With a hair style which he confesses was inspired by Steve Job’s celluloid representation in the movie Pirates of Silicon Valley, Asad Dhamani, 19, is far from your average teenager. This soft-spoken teenager with some really cool accomplishments under his belt, could be our answer to a Jobs or Gates.
While not all kids in Class 11 would have the courage to drop out and decide to chart a course on their terms, this teenager from Nagpur who now makes Bengaluru his home, did!
His tryst with technology and computers began in school. “In school, a lot of cool terms like hacking were thrown around. So, I said that I knew to hack. And when people asked me if I could do it, I was forced to learn to save face,” he confesses.
All of Asad’s projects post that have been an outcome of his continuous process of learning.
At 13, he found attending coaching classes for IIT-JEE, boring and admits to bunking most of them to work on his very first solo creation. Gadgedz — an open source software operating system was the result which had over 30,000 downloads.
Why did he drop out in Class 11? “I realised that the conventional route of school followed by a degree took me away from my selective interests and presented a challenge of learning on my own pace.” Supported by his parents without any resistance, Asad set out on his quest to learn and develop in his area of interest.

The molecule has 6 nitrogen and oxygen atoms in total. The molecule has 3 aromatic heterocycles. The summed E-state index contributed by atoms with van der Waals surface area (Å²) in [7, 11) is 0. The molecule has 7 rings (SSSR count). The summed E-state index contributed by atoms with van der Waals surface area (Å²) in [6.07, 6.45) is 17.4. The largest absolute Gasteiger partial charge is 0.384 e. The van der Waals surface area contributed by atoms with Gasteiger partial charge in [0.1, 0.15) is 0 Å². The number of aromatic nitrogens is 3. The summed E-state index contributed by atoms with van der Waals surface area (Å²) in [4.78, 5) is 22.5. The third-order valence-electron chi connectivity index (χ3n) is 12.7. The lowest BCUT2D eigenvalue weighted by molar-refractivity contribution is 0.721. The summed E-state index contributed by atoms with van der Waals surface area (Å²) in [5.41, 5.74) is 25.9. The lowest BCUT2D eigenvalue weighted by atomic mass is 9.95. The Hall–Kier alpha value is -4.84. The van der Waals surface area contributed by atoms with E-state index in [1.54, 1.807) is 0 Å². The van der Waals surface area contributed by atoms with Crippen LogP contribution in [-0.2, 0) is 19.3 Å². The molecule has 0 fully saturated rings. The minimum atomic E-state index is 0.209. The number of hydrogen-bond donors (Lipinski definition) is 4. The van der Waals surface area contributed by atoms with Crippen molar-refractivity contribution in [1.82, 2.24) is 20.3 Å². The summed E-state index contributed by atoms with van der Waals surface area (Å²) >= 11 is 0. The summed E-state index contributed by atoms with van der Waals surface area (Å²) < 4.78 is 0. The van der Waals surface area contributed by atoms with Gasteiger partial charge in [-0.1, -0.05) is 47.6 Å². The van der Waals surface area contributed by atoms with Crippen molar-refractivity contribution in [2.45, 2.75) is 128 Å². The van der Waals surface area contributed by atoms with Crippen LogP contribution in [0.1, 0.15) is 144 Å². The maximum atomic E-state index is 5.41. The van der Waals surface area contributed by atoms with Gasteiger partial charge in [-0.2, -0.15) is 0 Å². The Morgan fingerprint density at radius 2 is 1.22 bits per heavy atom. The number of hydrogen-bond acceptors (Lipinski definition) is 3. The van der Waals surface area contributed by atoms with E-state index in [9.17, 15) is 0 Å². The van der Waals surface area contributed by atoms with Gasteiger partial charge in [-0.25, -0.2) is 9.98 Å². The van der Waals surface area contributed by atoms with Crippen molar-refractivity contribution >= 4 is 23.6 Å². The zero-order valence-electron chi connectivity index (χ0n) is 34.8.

“Though, I dropped out of school, I knew that learning can’t stop. So I started reading, and the Internet was what I turned to,” states Asad. During the course of his self-learning, he discovered the many difficulties faced while bookmarking pages. And voila! Crestify — a bookmarking service was born in 2014 to help others facing similar difficulties.
Interestingly, the teenager’s projects tend to have a strong leaning towards education and learning.
His current start-up The Climber, where he is co-founder has a flagship programme My Captain (a youth-mentoring-youth initiative) which was recognised by UN SDSN, in its report on the top 50 youth-led solutions in the world working on sustainable development goals. Talking about its success, he refers to the current creative writing mentor, 19-year-old Arti Motiani.
“At 16, she had taken up our creative writing workshop as a mentee. Post that, she went to edit more than 11 novels and poetry anthologies. She is getting published soon,” he says with a rare smile on his otherwise hard to read poker-face.
So what’s next for this whiz kid?
He wants to traverse through the promising field of artificial intelligence and virtual reality. “Artificial intelligence and virtual reality is the leap education has been waiting for, and they are going to revolutionise education. That is where the future lies. So that is where I am heading,” he signs off.
— Jeevan Biswas